Out-of-country Cianci tale


Fortified Valletta, capital of Malta. (no-limit.info)

Buddy Cianci. RIP. Everyone in Providence has a Buddy story, and many will be told fondly following the death of Vincent A. Cianci Jr. yesterday.

My Cianci story – this one, at least – involves a trip to Malta as guest of U.S. Ambassador (realtor and former Providence mayor) Joe Paolino Jr. Paolino and Cianci were political rivals and, so far as I could tell, personal enemies. Paolino had taken over Cianci’s mayoral office in 1984 after the latter plead no-contest to assault. Paolino had served honorably and effectively even as Cianci the radio talk-show host fired daily brickbats at Paolino. When finally eligible to return to office, Cianci succeeded Paolino in 1991 after the latter ran unsuccessfully for governor. Paolino was appointed U.S. ambassador to Malta by President Clinton in 1994.

In 1996, Paolino invited me to visit and write about Malta’s extraordinary architectural treasures. I did not report the following story in the last of my three Malta columns for the Providence Journal.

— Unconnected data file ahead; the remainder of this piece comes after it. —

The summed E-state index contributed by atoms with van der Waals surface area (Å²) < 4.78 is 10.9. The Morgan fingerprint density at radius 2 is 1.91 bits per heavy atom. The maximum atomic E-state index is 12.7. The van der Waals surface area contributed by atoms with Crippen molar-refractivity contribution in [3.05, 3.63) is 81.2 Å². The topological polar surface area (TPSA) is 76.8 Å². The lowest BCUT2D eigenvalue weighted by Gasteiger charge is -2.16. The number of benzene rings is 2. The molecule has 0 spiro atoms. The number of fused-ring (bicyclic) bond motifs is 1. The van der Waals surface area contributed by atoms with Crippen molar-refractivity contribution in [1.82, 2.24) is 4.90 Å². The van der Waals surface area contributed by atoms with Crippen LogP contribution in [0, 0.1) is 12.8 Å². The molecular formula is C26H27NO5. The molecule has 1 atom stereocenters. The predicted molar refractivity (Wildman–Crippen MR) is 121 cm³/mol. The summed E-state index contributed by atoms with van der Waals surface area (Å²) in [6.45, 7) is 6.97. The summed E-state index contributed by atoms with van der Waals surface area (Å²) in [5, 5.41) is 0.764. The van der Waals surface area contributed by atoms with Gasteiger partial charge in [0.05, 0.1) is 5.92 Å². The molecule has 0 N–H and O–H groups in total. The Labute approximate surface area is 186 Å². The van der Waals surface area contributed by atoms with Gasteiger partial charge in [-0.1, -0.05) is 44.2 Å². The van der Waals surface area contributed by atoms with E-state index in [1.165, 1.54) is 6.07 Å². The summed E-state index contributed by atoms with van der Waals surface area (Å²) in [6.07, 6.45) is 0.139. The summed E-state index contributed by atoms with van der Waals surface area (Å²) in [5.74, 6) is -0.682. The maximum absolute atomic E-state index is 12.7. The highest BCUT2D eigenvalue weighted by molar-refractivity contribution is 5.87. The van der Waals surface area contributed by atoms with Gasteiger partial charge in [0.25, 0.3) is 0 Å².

Ambassador Paolino, his friend U.S. Supreme Court Justice Antonin Scalia, several of the ambassador’s other friends and colleagues and I were seated in the U.S. ambassador’s residence in the suburbs of Valletta, Malta’s capital. I joined these eminent Italian-Americans in a favorite pastime of the tribe – watching The Godfather and calling out favorite lines known by heart to (almost) all present. And then, surprise of surprises, the front door opened and in walked Paolino’s enemy, his predecessor and successor as mayor of Providence, Buddy Cianci, who sat down and joined in the fun. End of story.


Malta: An Ocean State cabal?
February 29, 1996

MALTA IS A ROCK of limestone 50 miles south of Sicily and 200 miles north of Tripoli. Its land area of 122 square miles, which includes the island of Gozo, is a tenth that of Rhode Island. With a population of 356,427, just over a third of the Ocean State’s, its density is 2,934 residents per square mile, compared with the Ocean State’s 814.

So, in Malta the likelihood of running into somebody you know is even higher than it is in Rhode Island. For example, once in the medieval city of Mdina and once at the Courts of Justice near my hotel in the capital, Valletta, I ran into Justice Antonin Scalia of the U.S. Supreme Court. Justice Scalia was in Malta as a guest of the U.S. ambassador, Joseph R. Paolino Jr., as was I. But as a Marylander, he seemed quite the outsider, for in Malta that week, Rhode Islanders were thick as . . . er, thick on the ground.